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Tipsheet

Pfc. McGinnis' Choice

It was Dec. 4:

A terrorist hiding on a Baghdad rooftop tossed a hand grenade into a passing U.S. Army Humvee.

Pfc. Ross McGinnis, 19, of Knox, Clarion County, was manning the .50-caliber, turret-mounted machine gun. He immediately jumped on the grenade. It exploded. He died. But his unhesitating selfless act saved the lives of four squadmates.

Ross McGinnis is a hero -- a 100 percent, bona fide, true-blue American hero. "It was an extraordinary case of heroism," said Maj. Gen. David Huntoon Jr., the Army War College commandant who helped eulogize McGinnis at his funeral on Sunday. Nearly 1,000 people attended the services.

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He has been recommended for the Medal of Honor.

Here's a picture of 19-year-old McGinnis, and more of his heroic story:

“Pfc. McGinnis yelled ‘Grenade…It’s in the truck,’” Thomas said. “I looked out of the corner of my eye as I was crouching down and I saw him pin it down.”

McGinnis did so even though he could have escaped.

“He had time to jump out of the truck,” Thomas said. “He chose not to.”

Read this, in the Washington Post today, from his parents:

The choice for Ross was simple, but simple does not mean easy. His straightforward answer to a simple but difficult choice should stand as a shining example for the rest of us. We all face simple choices, but how often do we choose to make a sacrifice to get the right answer? The right choice sometimes requires honor.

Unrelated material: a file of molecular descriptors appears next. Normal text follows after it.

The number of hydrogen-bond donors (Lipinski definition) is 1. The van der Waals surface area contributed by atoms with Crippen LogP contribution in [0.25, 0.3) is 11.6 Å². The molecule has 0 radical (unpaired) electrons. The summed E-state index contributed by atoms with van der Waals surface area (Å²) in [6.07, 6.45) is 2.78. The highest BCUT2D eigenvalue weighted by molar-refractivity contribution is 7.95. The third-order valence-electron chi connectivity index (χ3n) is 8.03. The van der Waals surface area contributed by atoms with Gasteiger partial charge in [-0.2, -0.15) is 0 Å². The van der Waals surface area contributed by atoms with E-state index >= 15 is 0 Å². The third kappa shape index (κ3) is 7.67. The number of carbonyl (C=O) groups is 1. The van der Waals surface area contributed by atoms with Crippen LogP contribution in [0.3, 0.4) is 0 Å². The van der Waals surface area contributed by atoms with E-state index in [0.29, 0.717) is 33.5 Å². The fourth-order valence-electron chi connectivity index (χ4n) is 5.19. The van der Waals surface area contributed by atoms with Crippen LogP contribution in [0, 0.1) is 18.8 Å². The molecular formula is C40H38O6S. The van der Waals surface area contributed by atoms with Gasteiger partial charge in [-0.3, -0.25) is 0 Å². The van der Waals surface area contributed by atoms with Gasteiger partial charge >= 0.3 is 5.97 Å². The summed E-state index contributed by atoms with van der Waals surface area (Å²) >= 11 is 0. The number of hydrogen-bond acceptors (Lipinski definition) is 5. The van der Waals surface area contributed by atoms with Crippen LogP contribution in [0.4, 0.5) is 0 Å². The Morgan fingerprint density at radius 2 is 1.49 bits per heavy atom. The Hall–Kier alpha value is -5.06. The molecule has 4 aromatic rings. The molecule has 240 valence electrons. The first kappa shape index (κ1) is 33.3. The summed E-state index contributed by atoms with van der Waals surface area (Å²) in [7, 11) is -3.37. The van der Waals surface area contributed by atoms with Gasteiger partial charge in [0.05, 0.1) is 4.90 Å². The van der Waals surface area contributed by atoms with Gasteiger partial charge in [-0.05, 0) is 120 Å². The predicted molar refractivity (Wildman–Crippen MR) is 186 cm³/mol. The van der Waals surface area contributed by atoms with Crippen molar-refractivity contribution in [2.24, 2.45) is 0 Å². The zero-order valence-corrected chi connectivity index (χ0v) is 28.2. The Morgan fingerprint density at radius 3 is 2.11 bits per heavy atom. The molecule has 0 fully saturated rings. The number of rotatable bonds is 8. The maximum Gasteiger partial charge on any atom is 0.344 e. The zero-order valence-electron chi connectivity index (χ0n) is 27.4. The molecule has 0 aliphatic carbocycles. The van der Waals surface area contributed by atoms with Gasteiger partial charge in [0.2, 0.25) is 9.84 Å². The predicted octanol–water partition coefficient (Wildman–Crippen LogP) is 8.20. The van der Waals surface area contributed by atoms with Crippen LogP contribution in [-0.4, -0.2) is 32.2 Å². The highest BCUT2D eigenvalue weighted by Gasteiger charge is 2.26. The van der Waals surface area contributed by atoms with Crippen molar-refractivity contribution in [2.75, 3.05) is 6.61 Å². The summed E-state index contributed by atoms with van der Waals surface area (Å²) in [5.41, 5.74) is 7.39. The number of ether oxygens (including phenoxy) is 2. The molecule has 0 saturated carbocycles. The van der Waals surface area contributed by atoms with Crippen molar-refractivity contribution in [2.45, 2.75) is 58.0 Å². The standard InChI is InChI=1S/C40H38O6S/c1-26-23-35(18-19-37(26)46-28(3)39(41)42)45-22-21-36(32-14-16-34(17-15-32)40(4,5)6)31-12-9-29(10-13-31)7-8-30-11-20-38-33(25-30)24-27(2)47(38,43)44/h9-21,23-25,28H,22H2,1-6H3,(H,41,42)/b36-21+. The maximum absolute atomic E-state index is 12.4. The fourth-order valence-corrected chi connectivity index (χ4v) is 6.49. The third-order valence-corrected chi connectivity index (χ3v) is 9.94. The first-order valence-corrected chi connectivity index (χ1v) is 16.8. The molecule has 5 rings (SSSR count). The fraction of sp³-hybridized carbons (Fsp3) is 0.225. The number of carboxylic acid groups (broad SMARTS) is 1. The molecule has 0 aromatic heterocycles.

Our Bible tells us that God gave up his only son to die for us so that we may live. But Romayne and I are not gods. We can't see the future, and we didn't give our son to die, knowing that he will live again. We gave him to fight and win and come home to us and marry and grow old and have children and grandchildren. But die he did, and his mother, dad and sisters must face that fact and go on without him, believing that someday we will meet again. Heaven is beyond our imagination and so we must wait to see what it's like.

God bless everybody that has comforted us in our time of grief. But we must not forget the men and women who are still putting their lives on the line; we must keep them in our prayers and keep reminding them with gifts and letters that they are loved and that we want them to return safely to their families.

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Read the whole thing, and keep them all in your prayers.

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